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Caribou running out of space in Ontario


Study shows 7 out of 9 local caribou populations on the verge

Toronto – Today CPAWS-Wildlands League is releasing a new report showing that 7 out of 9 caribou populations in Ontario are tracking towards collapse due to high levels of industrial disturbance in their habitat. This is the first time this type of analysis has been applied in Ontario. Nine local ranges were examined along the northern limit of commercial logging in the province.

“The situation is much worse for caribou than what was previously understood,” said Trevor Hesselink, Director, Forests Program for the conservation group and author of the study called A Snapshot of Caribou Range Condition in Ontario. “The habitat for 7 threatened caribou populations is so highly disrupted and fragmented by clearcuts, roads and fire that it cannot sustain any further logging and industrial pressure in the remaining intact forest,” Hesselink said.

CPAWS Wildlands League applied the best available science together with data on disturbance threats to caribou to reveal a stark picture of the quality of habitat for the threatened species. The tool used in the report is based on the approach identified by the federal Science Advisory Group in their report to Environment Canada, the “Scientific Review for the Identification of Critical Habitat for Woodland Caribou, Boreal Population in Canada.”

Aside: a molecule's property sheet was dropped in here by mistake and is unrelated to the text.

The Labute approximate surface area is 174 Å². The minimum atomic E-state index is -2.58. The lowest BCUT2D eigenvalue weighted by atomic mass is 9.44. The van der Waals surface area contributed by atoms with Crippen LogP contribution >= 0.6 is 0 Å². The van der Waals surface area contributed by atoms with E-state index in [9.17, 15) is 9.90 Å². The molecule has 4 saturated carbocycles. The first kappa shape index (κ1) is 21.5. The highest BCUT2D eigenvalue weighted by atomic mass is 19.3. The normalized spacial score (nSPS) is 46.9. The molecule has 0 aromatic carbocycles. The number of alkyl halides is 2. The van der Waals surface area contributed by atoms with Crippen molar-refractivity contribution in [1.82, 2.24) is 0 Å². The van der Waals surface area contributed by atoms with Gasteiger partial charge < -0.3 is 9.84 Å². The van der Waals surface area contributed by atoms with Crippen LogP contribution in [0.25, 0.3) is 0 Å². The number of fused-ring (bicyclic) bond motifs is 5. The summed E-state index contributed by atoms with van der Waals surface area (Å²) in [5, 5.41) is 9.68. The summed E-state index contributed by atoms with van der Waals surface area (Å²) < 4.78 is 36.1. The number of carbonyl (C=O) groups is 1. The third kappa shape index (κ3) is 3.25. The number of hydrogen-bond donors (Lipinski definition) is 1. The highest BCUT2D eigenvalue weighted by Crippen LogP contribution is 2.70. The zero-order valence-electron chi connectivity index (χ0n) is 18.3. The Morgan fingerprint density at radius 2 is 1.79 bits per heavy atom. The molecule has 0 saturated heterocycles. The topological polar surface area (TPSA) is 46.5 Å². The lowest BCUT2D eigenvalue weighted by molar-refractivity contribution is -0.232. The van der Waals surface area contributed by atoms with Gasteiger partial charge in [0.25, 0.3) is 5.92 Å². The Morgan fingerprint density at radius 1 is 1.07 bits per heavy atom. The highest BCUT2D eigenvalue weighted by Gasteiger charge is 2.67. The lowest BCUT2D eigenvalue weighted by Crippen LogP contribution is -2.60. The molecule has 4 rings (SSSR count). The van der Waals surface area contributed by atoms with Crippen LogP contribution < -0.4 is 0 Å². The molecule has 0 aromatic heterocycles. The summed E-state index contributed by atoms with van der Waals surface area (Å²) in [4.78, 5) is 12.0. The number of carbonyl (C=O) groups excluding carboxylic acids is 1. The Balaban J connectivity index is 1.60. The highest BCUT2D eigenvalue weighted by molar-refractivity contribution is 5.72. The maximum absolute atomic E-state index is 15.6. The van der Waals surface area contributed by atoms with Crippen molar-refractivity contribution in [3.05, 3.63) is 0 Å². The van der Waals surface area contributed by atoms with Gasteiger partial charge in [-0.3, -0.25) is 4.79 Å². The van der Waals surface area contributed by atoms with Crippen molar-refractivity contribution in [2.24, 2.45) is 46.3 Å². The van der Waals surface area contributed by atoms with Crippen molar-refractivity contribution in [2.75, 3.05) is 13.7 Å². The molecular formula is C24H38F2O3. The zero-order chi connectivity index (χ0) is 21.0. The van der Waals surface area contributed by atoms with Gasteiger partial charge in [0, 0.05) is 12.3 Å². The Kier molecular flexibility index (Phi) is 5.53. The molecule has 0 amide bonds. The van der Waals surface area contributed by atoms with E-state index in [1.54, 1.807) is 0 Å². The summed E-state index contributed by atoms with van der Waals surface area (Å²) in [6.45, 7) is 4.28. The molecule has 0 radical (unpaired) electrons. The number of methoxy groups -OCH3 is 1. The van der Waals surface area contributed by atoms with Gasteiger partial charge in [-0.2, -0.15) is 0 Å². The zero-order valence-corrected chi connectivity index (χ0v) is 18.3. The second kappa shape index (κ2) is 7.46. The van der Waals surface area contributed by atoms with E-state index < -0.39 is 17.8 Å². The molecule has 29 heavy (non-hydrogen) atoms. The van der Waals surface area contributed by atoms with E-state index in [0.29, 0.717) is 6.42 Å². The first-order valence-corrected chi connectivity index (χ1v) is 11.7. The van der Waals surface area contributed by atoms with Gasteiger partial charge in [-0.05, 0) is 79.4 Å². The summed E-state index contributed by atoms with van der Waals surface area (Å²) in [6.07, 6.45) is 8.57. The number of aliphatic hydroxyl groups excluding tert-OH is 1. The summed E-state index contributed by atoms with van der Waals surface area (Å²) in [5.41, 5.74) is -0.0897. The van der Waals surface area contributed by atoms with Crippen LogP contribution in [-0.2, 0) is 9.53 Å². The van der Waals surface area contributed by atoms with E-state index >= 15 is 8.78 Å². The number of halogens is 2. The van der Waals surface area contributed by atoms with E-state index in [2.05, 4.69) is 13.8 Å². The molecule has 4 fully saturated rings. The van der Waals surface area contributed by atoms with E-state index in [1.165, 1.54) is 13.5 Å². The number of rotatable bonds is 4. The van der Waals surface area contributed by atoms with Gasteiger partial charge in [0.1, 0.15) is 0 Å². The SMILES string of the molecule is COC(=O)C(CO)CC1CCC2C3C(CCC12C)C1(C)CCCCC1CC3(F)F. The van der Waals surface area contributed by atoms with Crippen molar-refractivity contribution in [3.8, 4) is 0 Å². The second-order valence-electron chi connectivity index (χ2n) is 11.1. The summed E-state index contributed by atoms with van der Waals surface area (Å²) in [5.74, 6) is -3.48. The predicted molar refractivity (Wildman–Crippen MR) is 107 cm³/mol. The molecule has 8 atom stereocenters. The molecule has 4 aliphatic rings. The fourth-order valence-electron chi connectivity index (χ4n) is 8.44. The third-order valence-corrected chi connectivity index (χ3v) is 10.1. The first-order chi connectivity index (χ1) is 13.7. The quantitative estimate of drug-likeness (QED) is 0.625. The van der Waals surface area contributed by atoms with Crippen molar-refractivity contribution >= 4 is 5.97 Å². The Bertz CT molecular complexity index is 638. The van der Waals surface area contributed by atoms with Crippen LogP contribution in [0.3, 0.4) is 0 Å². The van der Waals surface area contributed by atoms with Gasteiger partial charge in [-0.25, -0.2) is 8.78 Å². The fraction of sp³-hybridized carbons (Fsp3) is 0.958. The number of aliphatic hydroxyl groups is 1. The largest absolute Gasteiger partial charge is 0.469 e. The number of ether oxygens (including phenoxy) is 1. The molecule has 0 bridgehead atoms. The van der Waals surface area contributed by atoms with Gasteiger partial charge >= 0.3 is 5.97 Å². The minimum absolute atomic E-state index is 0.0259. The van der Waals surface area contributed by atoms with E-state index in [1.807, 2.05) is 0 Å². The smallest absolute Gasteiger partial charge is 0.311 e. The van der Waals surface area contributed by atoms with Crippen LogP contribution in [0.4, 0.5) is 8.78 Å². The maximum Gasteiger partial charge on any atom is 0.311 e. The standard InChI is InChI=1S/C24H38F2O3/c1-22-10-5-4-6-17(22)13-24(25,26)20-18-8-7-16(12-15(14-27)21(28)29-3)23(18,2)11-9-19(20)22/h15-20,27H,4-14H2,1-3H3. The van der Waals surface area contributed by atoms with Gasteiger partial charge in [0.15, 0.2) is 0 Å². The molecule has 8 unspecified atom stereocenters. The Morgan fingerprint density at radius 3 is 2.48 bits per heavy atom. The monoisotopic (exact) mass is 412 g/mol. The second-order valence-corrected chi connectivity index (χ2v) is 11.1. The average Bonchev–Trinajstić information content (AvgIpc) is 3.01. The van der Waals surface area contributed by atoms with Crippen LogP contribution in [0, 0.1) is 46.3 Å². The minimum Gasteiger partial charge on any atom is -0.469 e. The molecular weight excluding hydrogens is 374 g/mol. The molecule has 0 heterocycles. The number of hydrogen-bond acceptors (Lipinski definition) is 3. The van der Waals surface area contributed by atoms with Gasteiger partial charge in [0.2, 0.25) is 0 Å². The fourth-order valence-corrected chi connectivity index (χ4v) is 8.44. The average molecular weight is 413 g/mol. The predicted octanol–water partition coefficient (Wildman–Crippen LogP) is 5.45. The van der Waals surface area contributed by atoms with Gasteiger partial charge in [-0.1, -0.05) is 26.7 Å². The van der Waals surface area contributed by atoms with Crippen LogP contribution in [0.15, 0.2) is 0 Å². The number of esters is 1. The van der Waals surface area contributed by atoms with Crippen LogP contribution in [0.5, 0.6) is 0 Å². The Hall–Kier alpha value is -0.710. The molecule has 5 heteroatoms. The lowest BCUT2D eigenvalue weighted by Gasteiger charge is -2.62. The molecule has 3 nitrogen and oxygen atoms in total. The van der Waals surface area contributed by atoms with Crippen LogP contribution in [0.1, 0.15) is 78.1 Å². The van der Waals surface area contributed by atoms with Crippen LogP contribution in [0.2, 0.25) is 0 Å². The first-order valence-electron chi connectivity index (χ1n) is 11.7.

Until now it was only suspected that local ranges were highly disturbed in Ontario. In April, the Ministry of Natural Resources (MNR) released a map of local caribou ranges in the province as part of its draft Caribou Conservation Plan. “Once the province identified local caribou ranges, then we could run the analysis,” Hesselink explained, “for each range we overlaid disturbance data from logging, roads, fire and other sources to give us a picture of the quality of its habitat at a meaningful scale to the species (beyond individual forest management units).”

“The findings are clear. We can’t wait. When 80% of the caribou ranges along the northern limit of logging are tracking to extinction, caribou have run out of space,” said Janet Sumner, Executive Director for the group. “It’s not enough to have good legislation, you actually have to take action, and so far this government hasn’t,” Sumner added.

To date, MNR has released a draft Caribou Conservation Plan containing local range maps but no delineation of habitat for caribou, which would trigger protection provisions under the Endangered Species Act. It also failed to describe any interim steps while the plan is being finalized, instead exempting the logging industry from the Endangered Species Act and actually using public dollars to construct more roads in caribou habitat. 

“We have a limited window to protect the best remaining intact habitat for this species,” says Hesselink. “But this window is closing and if MNR continues to avoid positive action, the outlook for caribou won’t be good,” Hesselink added. 

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For more information please visit www.wildlandsleague.org or contact:

Trevor Hesselink, Director 416-971-9453 ext 33, mobile 416-707-9841

Janet Sumner, Executive Director mobile 416-579-7370